Man, oh man, what a year 2017 was, huh? It certainly was wild for most of the world, and mine was no exception. As 2018 is but a few weeks old, I can't help but still be in a reflective mood, as well as thinking about what the future holds.
2017 Was a pivotal year in my life. One year removed from the devastating loss of my Mother, I came into the year just hoping to survive, and survive I did. The year started as planned, beginning with my second semester attending Georgia Highlands College, working as assistant online editor on our school newspaper. We actually won the GCPA award for best college newspaper for a community college. Funny enough, my best friend Kenny's school, UGA, won the overall best award, something we were able to share mutual pride in.
But after a night of one too many Jack & Cokes and a fight with a close friend in mid-February (Limit yourself, kids), and the harsh reality of no longer being able to afford classes, I left GHC abruptly. Sure, I was ashamed, after all this wasn't the first time outside circumstances made me drop out of school, but I decided to make one hell of a comeback story out of it.
My miraculous comeback story begins as they all should; at 2AM under the influence at Waffle House. In an altered state, I overheard the night cook talking about how she was "hurting for help" on nightshift. So I slurred, "Hey, I'll put in an application." Fun fact: Waffle House doesn't have real job applications. Instead, you fill out the blanks on a small yellow card and hand it to the boss.
I had joked for a day or two about applying, but after a week went by, I forgot all about it and continued to press on in finding my way.
Ten days later, I was dropping a friend off at home from a night of "Netflix & Chill," as the kids say. I got a call at around 7AM. It was a local number, but still, it was a Sunday. Who would call me at 7AM on a Sunday? Turns out, it was the district manager for Waffle House calling to schedule an interview for later that day. I told him I didn't remember applying, but that I'd be in at 2 for my interview. Skipping NASCAR at Atlanta (A real loss, peeps), I went to my interview. It lasted all of 5 minutes before my new boss shook my hand and said "Welcome to the team." Yeah, more like welcome to Hell.
Training wasn't so bad, even though I couldn't stay awake to save my life. I had to hold back laughter during the cheesy training videos. If you can get your hands on one, they're a hoot and a half of bad acting. The job itself, though was a grease soaked nightmare. Waffle House has its own language, the "Pull, Drop, Mark" system, which really should have its own Rosetta Stone software. (as well as being forced to call buckets Bain Maries at all times, it's frustrating.) Between that and the ever-changing price system, it was impossible to keep up with customers, and I'm almost positive that I was the only worker not on drugs. "You ever smoke the reefer?," asked my trainer as if this were 1929. Not in years, and never would I with you, pal.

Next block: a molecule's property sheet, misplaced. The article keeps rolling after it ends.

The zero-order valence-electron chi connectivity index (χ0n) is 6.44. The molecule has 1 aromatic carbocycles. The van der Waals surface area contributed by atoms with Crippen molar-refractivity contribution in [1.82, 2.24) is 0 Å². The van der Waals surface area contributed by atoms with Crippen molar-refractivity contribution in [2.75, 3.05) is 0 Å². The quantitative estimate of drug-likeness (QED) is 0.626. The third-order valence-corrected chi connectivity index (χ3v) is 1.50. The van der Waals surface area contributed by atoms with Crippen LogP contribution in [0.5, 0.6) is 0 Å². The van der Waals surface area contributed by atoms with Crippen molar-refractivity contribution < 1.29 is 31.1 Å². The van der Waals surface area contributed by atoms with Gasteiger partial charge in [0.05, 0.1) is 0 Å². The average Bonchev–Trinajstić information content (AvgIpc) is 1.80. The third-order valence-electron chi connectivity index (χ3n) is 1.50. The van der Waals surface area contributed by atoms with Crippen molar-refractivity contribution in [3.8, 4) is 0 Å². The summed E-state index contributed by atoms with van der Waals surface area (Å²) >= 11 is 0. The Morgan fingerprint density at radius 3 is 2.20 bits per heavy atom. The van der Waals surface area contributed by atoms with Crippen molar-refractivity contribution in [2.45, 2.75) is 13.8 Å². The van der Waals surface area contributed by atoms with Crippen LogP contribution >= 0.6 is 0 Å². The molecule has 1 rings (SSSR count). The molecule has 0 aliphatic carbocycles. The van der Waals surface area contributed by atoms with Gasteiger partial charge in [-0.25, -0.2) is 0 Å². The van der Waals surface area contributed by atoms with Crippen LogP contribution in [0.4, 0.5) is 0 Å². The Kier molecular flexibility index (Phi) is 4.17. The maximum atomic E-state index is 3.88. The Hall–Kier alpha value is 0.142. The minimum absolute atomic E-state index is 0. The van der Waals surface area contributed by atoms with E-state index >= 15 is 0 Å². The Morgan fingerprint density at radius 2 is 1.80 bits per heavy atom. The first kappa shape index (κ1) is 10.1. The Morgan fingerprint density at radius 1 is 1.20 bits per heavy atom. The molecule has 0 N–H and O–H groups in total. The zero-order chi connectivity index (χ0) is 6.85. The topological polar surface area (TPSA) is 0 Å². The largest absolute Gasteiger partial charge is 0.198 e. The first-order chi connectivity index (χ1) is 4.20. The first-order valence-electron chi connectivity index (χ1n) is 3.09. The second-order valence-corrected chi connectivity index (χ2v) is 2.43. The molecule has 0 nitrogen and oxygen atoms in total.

My time at WoHo lasted as long as The Chevy Chase Show, and in the meantime I decided to sign up for a media pass to IndyCar at Barber Motorsports Park. I had nothing to lose and everything to gain, after all. Eight days before the race, I was confirmed to have a pass. After scrambling to book a hotel room, I rushed to Birmingham. My name was etched in Sharpie, last on the list, but I made it.
There, I met three people who have really changed my life, one of whom is a prolific motorsports writer, one of whom works within IndyCar behind the scenes, one of whom is a fledgling reporter like myself. The trip reinforced the idea that not only could I do what I've always dreamed with my life, but that I'd belong there in doing it. It was three days in Heaven after six weeks in Hell, but life went back to normal soon after.
In May, I said goodbye to a friend who had a profound impact on me as he decided to pursue greener pastures out west, and I continued to plug away in my side-life of standup comedy, but nothing felt the same. Without people you strive to make proud, life isn't as much fun. So, I decided to move to Ohio with my brother and his wife.
Ohio allowed me to breathe and spread my wings a bit. I worked at a liquor store (which actually kept me from drinking so much) and genuinely loved life. I met my friend Paul, who has gone on to be one of my best and closest friends, and I was able to have another eye opening experience, this time freelancing as a journalist at Mid-Ohio's Honda 200.
In October, it was time to come back home. I've spent the last few months ramping up my podcast and bouncing between jobs. The plan for 2018 is to make a few IndyCar races before moving to Indianapolis to finish my degree. But I'm very proud of the things I accomplished in 2017, personally and professionally. A year may not be a very long time, but you can certainly do a lot with it if you know what you're doing.
Keep your eyes peeled like a fresh orange for more pieces this spring. I have some fun stuff planned!
"Hard work pays off, dreams come true. Bad times don't last, but bad guys do."
-Scott "Razor Ramon" Hall